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by Erin Spencer on April 13, 2018

Class Cephalopoda is home to some of the most intelligent and mysterious critters in the sea. Including species of octopus, squid, cuttlefish and nautilus, cephalopods are a type of mollusk that have have lost their hard outer shells. Cephalopods get … Continue reading

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by Kendall Lough on April 5, 2018

Bzzzzztt! Oh, sorry. That was just the sound of another honey bee dying. Seriously though, honey bee populations are crashing all over the world – we’ve lost nearly 60% of honey bee colonies since the 1970s. But there’s good news! … Continue reading

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by Kelsey Miller on March 6, 2018

Conjuring up two milliliters of spit after not eating/drinking 30 minutes prior doesn’t sound taxing, but give it a try, and you’ll quickly change your mind. Four years ago, I sat in my kitchen wafting the scent of freshly baked … Continue reading

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by Julia DiFiore July 18, 2018

Elite athletes and weekend warriors alike understand the struggles of training during the hot, humid summer months in many parts of the United States. One of the main problems is that the higher temperatures cause your body to sweat more … Continue reading

by Arunava Ghosh July 16, 2018

For thousands of years, the tobacco plant has been used for various purposes, ranging from general enjoyment to medicinal uses. Apart from the sniffing and chewing of tobacco, the more common means of tobacco use today is smoking. Nicotine, the … Continue reading

by Nicole Fleming April 30, 2018

When most people think about “Finding Nemo,” they likely think about Nemo, the adventurous young clownfish who got caught up in a fishy situation (no pun intended) and ended up in a dentist’s fish tank. Or, they might remember Marlin, … Continue reading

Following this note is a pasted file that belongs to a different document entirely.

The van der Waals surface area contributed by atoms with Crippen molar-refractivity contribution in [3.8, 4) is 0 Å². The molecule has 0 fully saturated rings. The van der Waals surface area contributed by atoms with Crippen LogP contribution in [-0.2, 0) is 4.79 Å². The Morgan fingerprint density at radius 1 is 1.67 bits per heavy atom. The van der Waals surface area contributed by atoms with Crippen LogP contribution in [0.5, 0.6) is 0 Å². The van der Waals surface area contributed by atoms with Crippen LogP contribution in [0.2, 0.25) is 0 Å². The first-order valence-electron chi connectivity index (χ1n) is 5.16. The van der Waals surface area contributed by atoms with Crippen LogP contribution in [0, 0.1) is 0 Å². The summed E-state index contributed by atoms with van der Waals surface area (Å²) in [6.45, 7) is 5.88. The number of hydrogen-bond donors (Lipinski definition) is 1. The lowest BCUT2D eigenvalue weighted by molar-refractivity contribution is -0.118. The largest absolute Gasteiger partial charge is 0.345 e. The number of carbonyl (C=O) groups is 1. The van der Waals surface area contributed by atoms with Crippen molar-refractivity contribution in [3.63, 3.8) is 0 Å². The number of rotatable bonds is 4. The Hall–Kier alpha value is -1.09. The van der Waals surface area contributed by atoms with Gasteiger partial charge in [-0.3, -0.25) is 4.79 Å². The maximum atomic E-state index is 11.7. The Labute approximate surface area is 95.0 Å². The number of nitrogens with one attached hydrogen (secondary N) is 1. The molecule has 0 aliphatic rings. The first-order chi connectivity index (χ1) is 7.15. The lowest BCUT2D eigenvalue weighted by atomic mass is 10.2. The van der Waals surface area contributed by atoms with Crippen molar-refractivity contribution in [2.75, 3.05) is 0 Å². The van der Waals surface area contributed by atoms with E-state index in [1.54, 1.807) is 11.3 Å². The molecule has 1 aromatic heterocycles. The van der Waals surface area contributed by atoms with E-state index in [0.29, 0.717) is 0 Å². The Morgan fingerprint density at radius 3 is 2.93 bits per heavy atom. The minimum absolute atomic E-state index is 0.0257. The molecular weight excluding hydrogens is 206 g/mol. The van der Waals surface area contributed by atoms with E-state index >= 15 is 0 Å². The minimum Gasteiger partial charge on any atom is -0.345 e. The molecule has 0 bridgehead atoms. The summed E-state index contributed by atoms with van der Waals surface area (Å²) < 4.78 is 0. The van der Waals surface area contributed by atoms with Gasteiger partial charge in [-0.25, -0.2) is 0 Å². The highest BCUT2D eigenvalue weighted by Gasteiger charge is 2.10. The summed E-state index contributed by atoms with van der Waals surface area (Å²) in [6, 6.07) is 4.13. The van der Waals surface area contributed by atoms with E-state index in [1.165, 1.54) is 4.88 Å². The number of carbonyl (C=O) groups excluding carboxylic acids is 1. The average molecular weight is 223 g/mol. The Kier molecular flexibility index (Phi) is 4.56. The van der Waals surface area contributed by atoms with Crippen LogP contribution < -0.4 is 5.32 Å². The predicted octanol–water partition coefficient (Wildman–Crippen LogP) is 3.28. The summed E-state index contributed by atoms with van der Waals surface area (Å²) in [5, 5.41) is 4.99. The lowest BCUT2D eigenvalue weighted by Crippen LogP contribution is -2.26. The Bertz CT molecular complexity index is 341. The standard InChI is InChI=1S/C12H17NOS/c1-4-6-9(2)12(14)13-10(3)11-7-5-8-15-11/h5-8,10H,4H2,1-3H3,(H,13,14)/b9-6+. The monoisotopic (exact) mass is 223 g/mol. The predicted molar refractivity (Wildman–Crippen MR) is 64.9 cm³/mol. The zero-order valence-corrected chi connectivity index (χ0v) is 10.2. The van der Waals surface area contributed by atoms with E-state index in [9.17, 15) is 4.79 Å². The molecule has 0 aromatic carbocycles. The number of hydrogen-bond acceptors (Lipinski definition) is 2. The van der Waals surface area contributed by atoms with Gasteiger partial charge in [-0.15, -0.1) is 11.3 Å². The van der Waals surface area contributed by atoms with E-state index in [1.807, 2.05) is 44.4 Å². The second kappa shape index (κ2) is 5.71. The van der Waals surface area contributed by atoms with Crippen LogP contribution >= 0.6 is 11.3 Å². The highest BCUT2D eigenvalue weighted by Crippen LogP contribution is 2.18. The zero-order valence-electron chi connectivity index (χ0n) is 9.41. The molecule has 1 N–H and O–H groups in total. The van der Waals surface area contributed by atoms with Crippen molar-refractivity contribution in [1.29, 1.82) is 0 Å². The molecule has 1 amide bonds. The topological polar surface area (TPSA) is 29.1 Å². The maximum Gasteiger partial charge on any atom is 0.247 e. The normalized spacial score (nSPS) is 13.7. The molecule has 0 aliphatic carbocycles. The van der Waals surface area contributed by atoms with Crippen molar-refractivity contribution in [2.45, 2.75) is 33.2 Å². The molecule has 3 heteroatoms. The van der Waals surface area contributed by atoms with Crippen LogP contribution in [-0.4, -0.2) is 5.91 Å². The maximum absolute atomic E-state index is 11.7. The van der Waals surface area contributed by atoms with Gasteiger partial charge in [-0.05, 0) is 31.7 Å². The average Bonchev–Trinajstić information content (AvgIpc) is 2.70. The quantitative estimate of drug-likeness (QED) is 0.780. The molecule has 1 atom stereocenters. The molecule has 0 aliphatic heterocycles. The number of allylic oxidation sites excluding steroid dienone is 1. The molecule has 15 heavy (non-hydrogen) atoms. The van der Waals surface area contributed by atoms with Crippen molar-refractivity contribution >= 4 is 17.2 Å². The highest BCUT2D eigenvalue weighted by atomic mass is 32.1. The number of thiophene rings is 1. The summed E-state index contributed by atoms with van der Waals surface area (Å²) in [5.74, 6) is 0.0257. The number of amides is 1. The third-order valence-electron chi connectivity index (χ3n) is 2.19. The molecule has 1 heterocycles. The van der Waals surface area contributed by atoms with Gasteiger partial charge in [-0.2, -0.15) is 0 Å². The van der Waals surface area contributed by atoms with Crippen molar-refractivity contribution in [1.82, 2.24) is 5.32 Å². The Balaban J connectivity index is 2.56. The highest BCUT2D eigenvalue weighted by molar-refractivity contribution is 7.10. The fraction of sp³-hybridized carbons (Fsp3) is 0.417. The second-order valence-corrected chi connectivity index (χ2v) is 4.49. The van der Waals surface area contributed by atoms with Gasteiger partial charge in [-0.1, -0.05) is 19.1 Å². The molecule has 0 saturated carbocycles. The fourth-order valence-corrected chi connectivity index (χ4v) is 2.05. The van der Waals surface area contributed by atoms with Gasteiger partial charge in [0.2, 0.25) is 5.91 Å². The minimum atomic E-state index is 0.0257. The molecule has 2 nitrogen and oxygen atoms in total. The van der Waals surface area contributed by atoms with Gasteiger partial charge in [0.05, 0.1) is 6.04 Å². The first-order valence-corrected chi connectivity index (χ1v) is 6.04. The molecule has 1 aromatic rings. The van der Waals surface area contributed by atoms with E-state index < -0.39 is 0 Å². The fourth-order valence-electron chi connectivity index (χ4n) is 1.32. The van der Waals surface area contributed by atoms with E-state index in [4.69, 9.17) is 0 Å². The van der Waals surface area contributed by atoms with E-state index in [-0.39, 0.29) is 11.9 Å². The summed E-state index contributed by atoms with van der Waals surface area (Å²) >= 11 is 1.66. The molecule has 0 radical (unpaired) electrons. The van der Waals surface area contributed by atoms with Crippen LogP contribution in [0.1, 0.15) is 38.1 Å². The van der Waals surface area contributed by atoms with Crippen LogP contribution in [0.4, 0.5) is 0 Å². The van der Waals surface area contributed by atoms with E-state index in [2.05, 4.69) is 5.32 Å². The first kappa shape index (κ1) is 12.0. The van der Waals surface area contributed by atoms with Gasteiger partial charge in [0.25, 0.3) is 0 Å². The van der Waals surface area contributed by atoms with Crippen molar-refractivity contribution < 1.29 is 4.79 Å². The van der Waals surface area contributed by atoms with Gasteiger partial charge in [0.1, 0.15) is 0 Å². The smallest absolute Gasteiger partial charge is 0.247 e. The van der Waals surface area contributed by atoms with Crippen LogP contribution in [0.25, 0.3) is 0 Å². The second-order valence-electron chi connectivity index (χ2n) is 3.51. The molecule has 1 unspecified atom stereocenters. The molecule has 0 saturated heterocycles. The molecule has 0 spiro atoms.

by Rachel Cherney April 25, 2018

United States as a “Melting Pot” Indigenous peoples inhabited the land, that is now known as the US, many generations before Christopher Columbus arrived. These people were culturally and linguistically diverse and since the founding of the US in 1776, … Continue reading

by Erika Van Goethem April 14, 2018

We are thrilled to welcome Robin Smith as our speaker for the Writing Workshop: Inspiring Storytelling as part of the SWAC Science Communication Certificate Series for 2018. Robin will speak on April 17th from 2:00 to 3:30 pm at Marsico Hall 2004. *Light refreshments will be served! Registration … Continue reading

by Amala John April 13, 2018

If you wanted to get a genetically modified organism (GMO) through the regulatory process, you can expect to dish out about $35.1 million and wait at least five and a half years. This doesn’t even include the money and time it … Continue reading

by Erin Spencer

Class Cephalopoda is home to some of the most intelligent and mysterious critters in the sea. Including species of octopus, squid, cuttlefish and nautilus, cephalopods are a type of mollusk that have have lost their hard outer shells. Cephalopods get … Continue reading

by Erika Van Goethem April 9, 2018

We are thrilled to welcome Amanda Graham as our speaker for the Worlds Collide with Science and Art Seminar as part of the SWAC Science Communication Certificate Series for 2018. Amanda will speak on April 11th from 2:00 to 3:30 pm at Bondurant 2030. Registeration: http://tinyurl.com/ycudf9dr *Light refreshments will be … Continue reading

by Catherine Chen April 5, 2018

You may have seen the anglerfish sex video floating around the Internet recently, with titles like “The worst sex in the world is anglerfish sex, and now there’s finally video.” While the video is worth a watch, I think most … Continue reading

by Jessica Barrick

It is no secret that many STEM fields, especially physics and engineering, suffer from a lack of equal representation by race, ethnicity, and gender. Approximately 75% of all physics degrees go to white scientists, and 80% of those degrees to … Continue reading